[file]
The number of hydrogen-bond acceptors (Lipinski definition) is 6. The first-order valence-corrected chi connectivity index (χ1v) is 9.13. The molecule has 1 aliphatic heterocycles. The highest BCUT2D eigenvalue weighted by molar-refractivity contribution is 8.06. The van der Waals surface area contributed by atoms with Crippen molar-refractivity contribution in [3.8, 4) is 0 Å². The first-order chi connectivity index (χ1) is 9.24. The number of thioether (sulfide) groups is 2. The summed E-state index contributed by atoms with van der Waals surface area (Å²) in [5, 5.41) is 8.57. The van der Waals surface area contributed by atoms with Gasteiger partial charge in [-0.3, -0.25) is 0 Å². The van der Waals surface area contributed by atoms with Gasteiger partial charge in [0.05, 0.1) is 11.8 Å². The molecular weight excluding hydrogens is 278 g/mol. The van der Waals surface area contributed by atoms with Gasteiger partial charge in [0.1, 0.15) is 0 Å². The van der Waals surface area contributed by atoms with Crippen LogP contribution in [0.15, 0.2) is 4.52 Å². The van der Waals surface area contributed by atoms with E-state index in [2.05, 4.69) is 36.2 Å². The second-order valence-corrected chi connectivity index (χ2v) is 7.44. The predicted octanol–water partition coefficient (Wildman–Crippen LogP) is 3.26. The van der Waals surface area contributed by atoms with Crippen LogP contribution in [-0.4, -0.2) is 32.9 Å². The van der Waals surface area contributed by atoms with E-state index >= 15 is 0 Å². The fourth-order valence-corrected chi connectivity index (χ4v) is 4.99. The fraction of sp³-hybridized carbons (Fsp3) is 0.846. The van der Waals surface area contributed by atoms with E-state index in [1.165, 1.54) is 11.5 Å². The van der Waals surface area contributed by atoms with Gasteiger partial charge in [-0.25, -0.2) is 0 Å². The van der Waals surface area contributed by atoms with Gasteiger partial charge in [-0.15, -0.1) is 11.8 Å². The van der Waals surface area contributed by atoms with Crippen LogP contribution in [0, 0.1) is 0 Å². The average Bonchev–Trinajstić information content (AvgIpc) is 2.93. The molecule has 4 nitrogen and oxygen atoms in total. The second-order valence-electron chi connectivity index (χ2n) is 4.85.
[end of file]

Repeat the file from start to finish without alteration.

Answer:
The number of hydrogen-bond acceptors (Lipinski definition) is 6. The first-order valence-corrected chi connectivity index (χ1v) is 9.13. The molecule has 1 aliphatic heterocycles. The highest BCUT2D eigenvalue weighted by molar-refractivity contribution is 8.06. The van der Waals surface area contributed by atoms with Crippen molar-refractivity contribution in [3.8, 4) is 0 Å². The first-order chi connectivity index (χ1) is 9.24. The number of thioether (sulfide) groups is 2. The summed E-state index contributed by atoms with van der Waals surface area (Å²) in [5, 5.41) is 8.57. The van der Waals surface area contributed by atoms with Gasteiger partial charge in [-0.3, -0.25) is 0 Å². The van der Waals surface area contributed by atoms with Gasteiger partial charge in [0.05, 0.1) is 11.8 Å². The molecular weight excluding hydrogens is 278 g/mol. The van der Waals surface area contributed by atoms with Gasteiger partial charge in [0.1, 0.15) is 0 Å². The van der Waals surface area contributed by atoms with Crippen LogP contribution in [0.15, 0.2) is 4.52 Å². The van der Waals surface area contributed by atoms with E-state index in [2.05, 4.69) is 36.2 Å². The second-order valence-corrected chi connectivity index (χ2v) is 7.44. The predicted octanol–water partition coefficient (Wildman–Crippen LogP) is 3.26. The van der Waals surface area contributed by atoms with Crippen LogP contribution in [-0.4, -0.2) is 32.9 Å². The van der Waals surface area contributed by atoms with E-state index >= 15 is 0 Å². The fourth-order valence-corrected chi connectivity index (χ4v) is 4.99. The fraction of sp³-hybridized carbons (Fsp3) is 0.846. The van der Waals surface area contributed by atoms with E-state index in [1.165, 1.54) is 11.5 Å². The van der Waals surface area contributed by atoms with Gasteiger partial charge in [-0.25, -0.2) is 0 Å². The van der Waals surface area contributed by atoms with Gasteiger partial charge in [-0.15, -0.1) is 11.8 Å². The van der Waals surface area contributed by atoms with Crippen LogP contribution in [0, 0.1) is 0 Å². The average Bonchev–Trinajstić information content (AvgIpc) is 2.93. The molecule has 4 nitrogen and oxygen atoms in total. The second-order valence-electron chi connectivity index (χ2n) is 4.85.